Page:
Powe v. Biter

Filing 19

FINDINGS and RECOMMENDATIONS signed by Magistrate Judge Gregory G. Hollows on 2/20/2017 RECOMMENDING the statute of limitation bars this 1 petition and it must, therefore, be dismissed with prejudice. A certificate of appealability should be denied. Referred to Judge Garland E. Burrell, Jr.; Objections to F&R due within 30 days. (Yin, K)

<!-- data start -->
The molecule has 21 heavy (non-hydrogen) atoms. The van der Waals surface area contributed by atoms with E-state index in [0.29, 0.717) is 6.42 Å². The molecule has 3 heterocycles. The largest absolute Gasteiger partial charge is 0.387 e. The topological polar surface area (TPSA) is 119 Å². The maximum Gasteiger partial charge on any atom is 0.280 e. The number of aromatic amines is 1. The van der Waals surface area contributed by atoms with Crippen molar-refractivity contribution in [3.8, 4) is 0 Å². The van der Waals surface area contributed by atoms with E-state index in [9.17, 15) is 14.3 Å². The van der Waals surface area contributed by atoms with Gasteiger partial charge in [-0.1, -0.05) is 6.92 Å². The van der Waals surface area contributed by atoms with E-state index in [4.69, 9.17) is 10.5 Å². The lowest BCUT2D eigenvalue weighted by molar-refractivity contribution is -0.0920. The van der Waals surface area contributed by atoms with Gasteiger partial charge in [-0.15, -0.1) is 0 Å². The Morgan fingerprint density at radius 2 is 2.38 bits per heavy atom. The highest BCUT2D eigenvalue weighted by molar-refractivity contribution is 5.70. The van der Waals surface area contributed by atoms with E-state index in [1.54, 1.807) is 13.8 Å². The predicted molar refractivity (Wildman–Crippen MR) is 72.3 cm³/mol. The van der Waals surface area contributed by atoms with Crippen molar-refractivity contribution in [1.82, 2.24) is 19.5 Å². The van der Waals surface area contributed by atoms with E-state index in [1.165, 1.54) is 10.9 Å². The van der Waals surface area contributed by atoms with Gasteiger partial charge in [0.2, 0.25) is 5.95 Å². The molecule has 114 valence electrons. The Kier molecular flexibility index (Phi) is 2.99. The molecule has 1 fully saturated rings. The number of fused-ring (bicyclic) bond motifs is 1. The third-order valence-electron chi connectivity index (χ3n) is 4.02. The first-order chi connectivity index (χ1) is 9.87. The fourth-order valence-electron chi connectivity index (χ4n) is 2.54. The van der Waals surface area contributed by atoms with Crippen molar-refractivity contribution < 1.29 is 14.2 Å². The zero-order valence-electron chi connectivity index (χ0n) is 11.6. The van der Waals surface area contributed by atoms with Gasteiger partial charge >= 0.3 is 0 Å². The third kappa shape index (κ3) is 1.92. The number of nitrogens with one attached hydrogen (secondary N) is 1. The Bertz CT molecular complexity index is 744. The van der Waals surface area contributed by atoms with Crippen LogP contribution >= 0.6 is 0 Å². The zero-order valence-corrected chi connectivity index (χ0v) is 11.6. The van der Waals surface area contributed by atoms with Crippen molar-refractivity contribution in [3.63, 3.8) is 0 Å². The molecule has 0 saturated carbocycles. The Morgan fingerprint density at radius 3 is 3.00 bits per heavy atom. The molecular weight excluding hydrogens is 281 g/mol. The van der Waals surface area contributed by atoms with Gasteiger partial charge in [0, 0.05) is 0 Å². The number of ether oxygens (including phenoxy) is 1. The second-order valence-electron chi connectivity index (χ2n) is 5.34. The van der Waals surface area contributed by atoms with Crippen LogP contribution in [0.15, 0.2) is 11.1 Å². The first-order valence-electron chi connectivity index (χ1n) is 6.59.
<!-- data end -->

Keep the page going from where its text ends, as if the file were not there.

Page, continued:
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1 2 3 4 5 6 7 8 UNITED STATES DISTRICT COURT 9 FOR THE EASTERN DISTRICT OF CALIFORNIA 10 11 ANDRE POWE, 12 13 14 15 No. 2:15-cv-02639 GEB GGH Petitioner, v. FINDINGS AND RECOMMENDATION MARTIN BITER, Warden, Respondent. 16 17 Petitioner, a state prisoner proceeding pro se and in forma pauperis, ECF No. 7, has filed a 18 petition for a writ of habeas corpus pursuant to 28 U.S.C. § 2254. A motion to dismiss has been 19 filed by respondent based, inter alia, on the AEDPA statute of limitations. For the reasons given 20 below, the motion should be granted and this case dismissed. 21 PROCEDURAL HISTORY 22 Petitioner was convicted of second degree murder and possession of a weapon on 23 September 4, 2012, after a jury trial in Sacramento Superior Court. ECF No. 1 at 1. Sentencing 24 enhancements for possession and personal discharge of a weapon were also found to be true by 25 the jury. Id. On September 28, 2012, petitioner was sentenced to an indeterminate state prison 26 term of 43 years to life. Id. Petitioner filed an appeal through his counsel in which the only 27 ground for relief raised was failure to credit him with 974 days of presentence custody credit. 28 1 1 Lodged document [“Lod. Doc] No. 2.1 On November 25, 2013 the California Court of Appeal 2 issued its ruling granting the appeal and directing an amended abstract of judgment be prepared to 3 reflect this modification of the sentence. Lod. Doc. 2 at 3. No petition for review in the 4 California Supreme Court was filed, as petitioner had won his one and only issue at the first 5 appellate level. 6 However, on October 29, 2014, nearly a year later, petitioner filed for habeas corpus in the 7 California Supreme Court. He raised as issues: Miranda violation; (2) ineffective assistance of 8 appellate counsel in violation of the Fourteenth Amendment to the federal Constitution; (3) 9 ineffective assistance of trial counsel; (4) insufficient evidence of guilt; and (5) failure of the jury 10 to follow instructions. Lod.Doc. 3 at 1-20. None of these grounds were presented to the appellate 11 court in petitioner’s direct appeal. On January 21, 2015, the state Supreme Court denied 12 petitioner’s writ in a two line opinion that identified four cases upon which it relied to support its 13 denial.2 Lod. Doc. 4: People v. Duvall, 9 Cal.4th 464, 474 (1995), In re Dixon, 41 Cal.2d 756, 14 759 (1953); In re Swain, 34 Cal.2d 300, 304 (1949); and In re Lindley, 29 Cal.2d 709, 723 15 (1947). 16 17 The instant petition was filed in this court on December 21, 2016, ECF No. 1, eleven months after the Supreme Court’s denial of relief. 18 RESPONDENT’S ARGUMENTS 19 Respondent argues that the petition must be dismissed because petitioner failed to exhaust 20 his state court remedies, and he is also barred by the statute of limitations on the filing of federal 21 habeas petition. 28 U.S.C. § 2244(d). Because the statute of limitations argument is dispositive 22 of this case, applies whether or not the federal claims are exhausted, and is considered a ruling on 23 24 25 26 27 28 1 Respondent Lodged 5 documents each of which is a copy of a document filed in the California Third District Court of Appeal, Lod. Doc. Nos. 2, 5, the California Supreme Court, Lod. Doc. Nos. 3, 4. These documents are all amenable to judicial notice on the court’s own motion, F.R.E. 201(c)(1) so long as they can be “accurately and readily determined [to be] from sources whose accuracy cannot reasonably be questioned.” Documents from a court of record are such documents. 2 Although these grounds were raised in the state habeas petition they were not reached by the Supreme Court because of the procedural deficiencies in the petition evidenced by the case citations. 2 1 the merits, the undersigned does not reach the exhaustion motion, or related issue of whether this 2 petition should be stayed pending exhaustion. 3 Statute of Limitations 4 The Anti-Terrorism Effective Death Penalty Act [“AEDPA”] contains its own statute of 5 limitations in 28 U.S.C. § 2244(d)(1): “A 1-year period of limitation shall apply to an application 6 for a writ of habeas corpus by a person in custody pursuant to the Judgment of a State Court. The 7 limitation period shall run from the latest of – (A) the date on which the judgment became final 8 by the conclusion of direct review . . .”, although “the time during which a properly filed 9 application for State post-conviction or other collateral review . . . is pending shall not be counted 10 toward any period of limitation.” When no petition for review is filed in the state supreme court, 3 the conviction for 11 12 AEDPA purposes is final 40 days from the entry of the appellate court decision. See California 13 Rules of Court 8.366 and 8.500; see also Gaston v. Palmer, 417 F.3d 1030, 1033 (9th Cir. 2005); 14 McGraw v. Lizarraga, 2017 WL 469310 at *3 (E.D.Cal. 2/3/2017) citing Smith v. Duncan, 297 15 F.3d 809 (9th Cir. 2002) [abrogated on other grounds as recognized by Moreno v. Harrison, 245 16 Fed. Appx. 606 (9th Cir. 2007)]. Thus, petitioner’s conviction was “final” on January 4, 2014. 17 The federal petition was due on January 5, 2015 unless there were a statutory basis for tolling the 18 statute. 4 19 As set forth above, petitioner’s next step after resolution of his direct appeal was his filing 20 a state habeas petition with the Supreme Court on October 29, 2014. If “properly filed,” the 21 AEDPA limitations period would be tolled during its pendency. At that point of filing, he had 22 exhausted 297 days of his 365 statutory days of the limitations period;5 only 69 days of his 23 24 25 26 27 28 3 Obviously, seeking certiorari would have been an idle act when petitioner got all the relief asked for from the California Appellate Court leaving no record issue to contest. 4 Petitioner argues that the correct date for initiation of the AEDPA limitations period is the date of the habeas petition ruling by the state supreme court. No pertinent citation of authority is made for this incorrect legal conclusion, and it is clearly incorrect. Petitioner’s error is discussed further below as a possible reason for equitable tolling. Moreover, petitioner’s contentions regarding state remittitur law regarding the finality of a conviction are not only adequately shown legally incorrect by respondent, more importantly, they do not overrule Ninth Circuit precedent. 5 The time between finality of the direct appeal and the filing of a state habeas petition does not 3 1 statutory filing period remained. Respondent correctly does not argue that the state habeas 2 petition was not “properly filed;”6 the statute of limitations was tolled during the time of 3 pendency of the state habeas petition. 4 Those 69 days remaining began to expire anew on the day after petitioner’s habeas was 5 resolved by the Supreme Court-- or on January 21, 2015. Lod. Doc. No. 4. See Olivo v. Yates, 6 2008 WL 2489130 *1 (E.D. Cal. 2008). The final date upon which petitioner could file his 7 federal habeas petition without being barred was 69 days later, or on April 3, 2015 at the latest, as 8 there is no tolling once the state supreme court resolved the habeas petition. Porter v. Ollison, 9 620 F.3d 952, 958 (9th Cir. 2010). The federal petition filed December 15, 2015 is clearly 10 untimely. This petition is, therefore, barred by the AEDPA limitations statute unless petitioner 11 can demonstrate a basis for equitable tolling of the statute beyond that date.7 12 Equitable Tolling 13 To benefit from the equitable tolling doctrine, the petitioner has the burden to show: 14 15 16 17 18 19 (1) that he has been pursuing his rights diligently and (2) that some extraordinary circumstance stood in his way and prevented timely filing. Holland v. Florida, 560 U.S. 631, (2010). Petitioner has the burden of showing facts entitling him to equitable tolling. Smith v. Duncan, 297 F.3d 809, 814 (9th Cir. 2002); Miranda v. Castro, 292 F.3d 1063, 1065 (9th Cir. 2002). The threshold necessary to trigger equitable tolling is very high, “lest the exceptions swallow the rule.” WaldronRamsey v. Pacholke, 556 F.3d 1008, 1011 (9th Cir. 2009). Equitable tolling may be applied only where a petitioner shows that some external force caused the untimeliness. Id. 20 21 22 23 24 25 26 27 28 toll the statute, i.e. nothing is pending. 28 U.S.C. § 2244(d(2); see also Lawrence v. Florida, 549 U.S. 327, 330 (2007); Nino v. Galaza, 183 F.3d 1003, 1005-1006 (9th Cir. 1999). 6 None of the citations given by the California Supreme Court have been found to make the state petition “not properly filed.” Curiel v. Miller, 830 F.3d 864, 869 (9th Cir. 2016) (Duvall); Cross v. Sisto, 676 F.3d 1172, 1178 (9th Cir. 2012) (Swain); Stoot v. Gipson, 2014 WL 1364903 (C.D. Cal. 2014) (Lindley); Watson v. Sisto, 2016 WL 674783 (C.D. Cal. 2016) (Dixon). 7 The AEDPA statute provides different commencement dates other than the date of finality of conviction: when (1) an “impediment to filing an application [was] created by State action in violation of the laws of the United States,” 28 U.S.C. § 2244(d)(1)(B), (2)“the date on which the constitutional right asserted was initially recognized by the Supreme Court” and the new holding was “made retroactively applicable to cases on collateral review,” Id. at (d)(1)(C), or (3) the date on which the factual predicate of the claim or claims presented could have been discovered through the exercise of due diligence.” Id. at (d)(1)(D). However, petitioner does not argue, nor could he given the record, that any of these commencement dates apply to him. 4 1 Hill v. Macomber, 2017 W.L. 495773 at *3 (E.D.Cal. 2017) Firstly, petitioner was not diligent. Petitioner was made aware of the “failure” of his 2 3 appellate counsel to place the desired substantive issues in the appeal as early as May 30, 2013 – 4 some eighteen months before he filed his state habeas petition8-- through a letter from appellate 5 counsel that the only issue raised in his direct appeal was the failure to credit time served while 6 awaiting trial, ECF No.12 at electronic page 19 (“The petitioner was notified in a letter from 7 appellate counsel on May 13, 2013 that his AOB had been filed and what it consisted of.” 8 Petitioner thereafter recounted the further discussion he had with appellate counsel regarding the 9 “missing” issues. Id. at 19-20. Petitioner has thus conceded his knowledge of the substantive 10 issues he desired to bring long before the state petition was filed on October 29, 2014. Nothing 11 precluded petitioner from filing a state petition in 2013, or in any event, preparing the petition so 12 it could be filed the very day he learned his appeal had been decided (giving him the benefit of 13 every doubt-- April 16, 2014). Yet he waited even many months after that latest date (at least six 14 months) to file with the state supreme court. Moreover, at the other end of the time spectrum, petitioner waited nearly a year to file his 15 16 federal petition after the state habeas was denied by the California Supreme Court. This lack of 17 expeditious filing of the federal petition makes no sense since it was essentially, substantively the 18 same when compared to the state habeas petition he had filed on his own behalf. Compare ECF 19 No. 1 with Respondent’s Lodged Document No. 3. These inexplicable delays in both filing the 20 state petition, and then the federal petition, prevent any potential finding of the diligence imposed 21 on petitioners by AEDPA and federal decisions applying its principles. See Pace v. DiGuglielmo, 22 544 U.S. 408, 418-19 (2005). 23 Even if the lack of diligence of petitioner’s filings could be overlooked, petitioner’s 24 substantive arguments for invoking equitable tolling either miss the point or are based on a 25 misconception of law. He first argues that his appellate counsel was ineffective in not raising 26 issues petitioner desired to raise. However, the point for limitations purposes is not whether 27 28 8 As noted earlier, the state habeas petition was filed November 6, 2014. Lod. Doc. No. 4. 5 1 counsel was ineffective, or that the substantive issues were colorable, but when did petitioner 2 know of the issues and know they were not included in the appeal.9 3 Secondly, petitioner insists that under AEDPA, he had one year from the finality of the 4 state habeas ruling to file his federal petition. This is, of course, a legal misconception as 5 § 2244(d)(1) is express that the AEDPA limitations period commences upon the finality of the 6 conviction, i.e., here 40 days after the appellate court decision on direct review became final. 7 Although the undersigned does not criticize petitioner at all for not knowing all the ins and outs of 8 AEDPA limitation law, mistakes of law by lay petitioners do not qualify as extraordinary reasons 9 to allow equitable tolling. The courts have held time and again that the legal misconception of a 10 petitioner, which is viewed as simple negligence, does not form a basis for equitable tolling. 11 Unless the extraordinary is to be interpreted so as to include routine misperceptions, unknowing 12 mistakes, or even bad luck, equitable tolling cannot be found appropriate here. See, Rasberry v. 13 Garcia, 448 F.3d 1150, 1154 (9th Cir.2006) (“We now join our sister circuits and hold that a pro 14 se petitioner's lack of legal sophistication is not, by itself, an extraordinary circumstance 15 warranting equitable tolling.”). Ignorance of the law does not constitute such extraordinary 16 circumstances. See Hughes v. Idaho State Bd. of Corrections, 800 F.2d 905, 909 (9th Cir.1986). 17 See also Arrieta v. Battaglia, 461 F.3d 861, 867 (7th Cir.2006) (“Mistakes of law or ignorance of 18 proper legal procedures are not extraordinary circumstances warranting invocation of the doctrine 19 of equitable tolling”); Williams v. Sims, 390 F.3d 958, 963 (7th Cir.2004) (“[E]ven reasonable 20 mistakes of law are not a basis for equitable tolling”); Turner v. Johnson, 177 F.3d 390, 392 (5th 21 Cir.1999) (prisoner's unfamiliarity of law did not toll statute); Eisermann v. Penarosa, 33 22 F.Supp.2d 1269, 1273 (D.Haw.1999) (lack of legal expertise does not qualify prisoner for 23 equitable tolling); Henderson v. Johnson, 1 F.Supp.2d 650, 656 (N.D.Tex.1998) (same). Even 24 where an attorney makes a mistake to the detriment of petitioner, such cannot be argued by 25 petitioner in federal habeas as a reason to apply equitable tolling. Lawrence v. Florida, 549 U.S. 26 9 27 28 While “not raising on direct appeal issues which should have been raised on direct appeal” would implicate procedural default (see In re Dixon citation of the state supreme court), and petitioner’s more colorable argument for cause and prejudice as a reason not to apply that doctrine, procedural default is not involved in the federal statute limitations question at issue here. 6 1 327, 336-337 (2007); Randle v. Crawford, 604 F.3d 1047,1057-1058 (9th Cir. 2009). 2 3 4 5 CONCLUSION In light of the foregoing this court finds that the statute of limitation bars this petition and it must, therefore, be dismissed with prejudice. A certificate of appealability should be denied. These findings and recommendations are submitted to the United States District Judge 6 assigned to this case, pursuant to the provisions of 28 U.S.C. 636(b)(1). Within thirty (30) days 7 after service of this Order petitioner may file written objections. Such a document should be 8 captioned Objections to Magistrate Judge’s Findings and Recommendations.” Petitioner is 9 advised that failure to file objections within the specified time may waive her right to appeal the 10 District Court’s Order. Martinez v. Ylst, 951 F.2d 1153 (9th Cir. 1991). 11 Dated: February 20, 2017 12 /s/ Gregory G. Hollows UNITED STATES MAGISTRATE JUDGE 13 14 15 16 17 18 19 20 21 22 23 24 25 26 27 28 7